Harvey was born May 22, 1930, in Woodmere, New York. Harvey and his one sibling, Robert, worked in the family’s department store, “Milks”; his Lithuanian born father, William, served in the U.S. Navy and as did his spirited, independent mother Minerva, also of Lithuanian heritage, who was a “Yeomanette” during World War I. Harvey came from a small middle-class Jewish family that had founded a Jewish synagogue and was well known in the New York “Litvaks” community for their civic engagement. He knew he was gay by the time he attended Bayshore high school, where he was a popular student with wide-ranging interests, from opera to playing football.
While in college at New York State College for Teachers (now State University of New York) in Albany, where he studied math and history, Milk penned a popular weekly student newspaper column where he began questioning issues of diversity with a reflection on the lessons learned from the recently ended World War. He graduated in 1951 and enlisted in the Navy. He attended Officer Candidate School in Newport, Rhode Island, and subsequently was based in San Diego, where he served as a diving instructor. In 1955, he resigned at the rank of lieutenant junior grade after being officially questioned about his sexual orientation.
Following his time in the Navy, Milk entered the civilian working world in New York, as a public school teacher on Long Island, as a stock analyst in New York City, and as a production associate for Broadway musicals, including Jesus Christ Superstar and Hair. During the 1960s and early 70s, he became more actively involved in politics and advocacy and he demonstrated against the Vietnam War.
Late 1972, Milk moved to San Francisco, where he opened a camera store on Castro Street, in the heart of the city’s growing gay community. It quickly became a neighborhood center. Milk’s sense of humor and theatricality made him a popular figure. Little more than a year after his arrival in the city, he declared his candidacy for the San Francisco Board of Supervisors. He lost that race, but emerged from the campaign as a force to be reckoned with in local politics.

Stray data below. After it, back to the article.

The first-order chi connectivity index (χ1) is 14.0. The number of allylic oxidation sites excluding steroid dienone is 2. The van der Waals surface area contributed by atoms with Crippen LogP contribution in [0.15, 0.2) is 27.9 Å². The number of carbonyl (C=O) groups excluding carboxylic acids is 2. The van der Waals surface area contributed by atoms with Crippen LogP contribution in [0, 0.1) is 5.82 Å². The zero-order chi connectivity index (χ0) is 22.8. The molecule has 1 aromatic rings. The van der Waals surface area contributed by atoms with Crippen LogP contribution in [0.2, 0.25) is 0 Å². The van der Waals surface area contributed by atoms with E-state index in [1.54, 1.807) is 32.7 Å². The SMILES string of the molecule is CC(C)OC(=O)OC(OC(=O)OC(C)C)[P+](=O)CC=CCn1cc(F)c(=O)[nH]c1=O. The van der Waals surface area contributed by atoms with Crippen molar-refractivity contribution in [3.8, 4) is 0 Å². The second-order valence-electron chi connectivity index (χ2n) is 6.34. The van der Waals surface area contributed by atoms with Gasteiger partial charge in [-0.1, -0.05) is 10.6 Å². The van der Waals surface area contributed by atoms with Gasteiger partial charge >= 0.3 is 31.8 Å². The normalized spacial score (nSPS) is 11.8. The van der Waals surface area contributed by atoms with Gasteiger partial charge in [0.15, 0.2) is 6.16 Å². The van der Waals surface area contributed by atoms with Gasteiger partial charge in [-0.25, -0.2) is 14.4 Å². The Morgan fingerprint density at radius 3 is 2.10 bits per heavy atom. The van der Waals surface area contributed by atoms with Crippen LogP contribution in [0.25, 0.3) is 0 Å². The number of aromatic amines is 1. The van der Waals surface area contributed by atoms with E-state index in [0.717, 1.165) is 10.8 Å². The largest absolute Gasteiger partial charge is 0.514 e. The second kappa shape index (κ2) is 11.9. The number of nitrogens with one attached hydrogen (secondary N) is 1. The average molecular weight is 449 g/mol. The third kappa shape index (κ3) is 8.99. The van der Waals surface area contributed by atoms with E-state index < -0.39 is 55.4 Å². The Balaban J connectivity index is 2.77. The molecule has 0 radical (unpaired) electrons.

After some area merchants tried to prevent two gay men from opening a store, Milk and a few other business owners founded the Castro Village Association, a first in the nation organizing of predominantly LGBT businesses, with Milk as president. He organized the Castro Street Fair in 1974 to attract more customers to area businesses. Its success made the Castro Village Association an effective power base for gay merchants and a blue print for other LGBT communities in the US.
In 1975, he ran again for the combined San Francisco City/County supervisor seat and narrowly lost. By now, he was established as the leading political spokesman for the Castro’s vibrant gay community. His close friend and ally Mayor George Moscone, appointed him to the city’s Board of Permit Appeals, making Milk the first openly gay city commissioner in the United States.
Milk soon filed candidacy papers for the state assembly, but lost his race to represent the Sixteenth Assembly District. Realizing that he would have a greater chance of political success if he relied on voters in the Castro, he then worked with with his campaign manager, Anne Kronenberg and Mayor Moscone for the passage of an amendment that would replace at-large elections for the Board of Supervisors with district elections. In 1977, he easily won his third bid, and was inaugurated as a San Francisco City-County Supervisor on January 9, 1978. This was an important and symbolic victory for the LGBT community as well as a personal triumph for Milk. His election made national and international headlines. Continue reading from Milk Foundation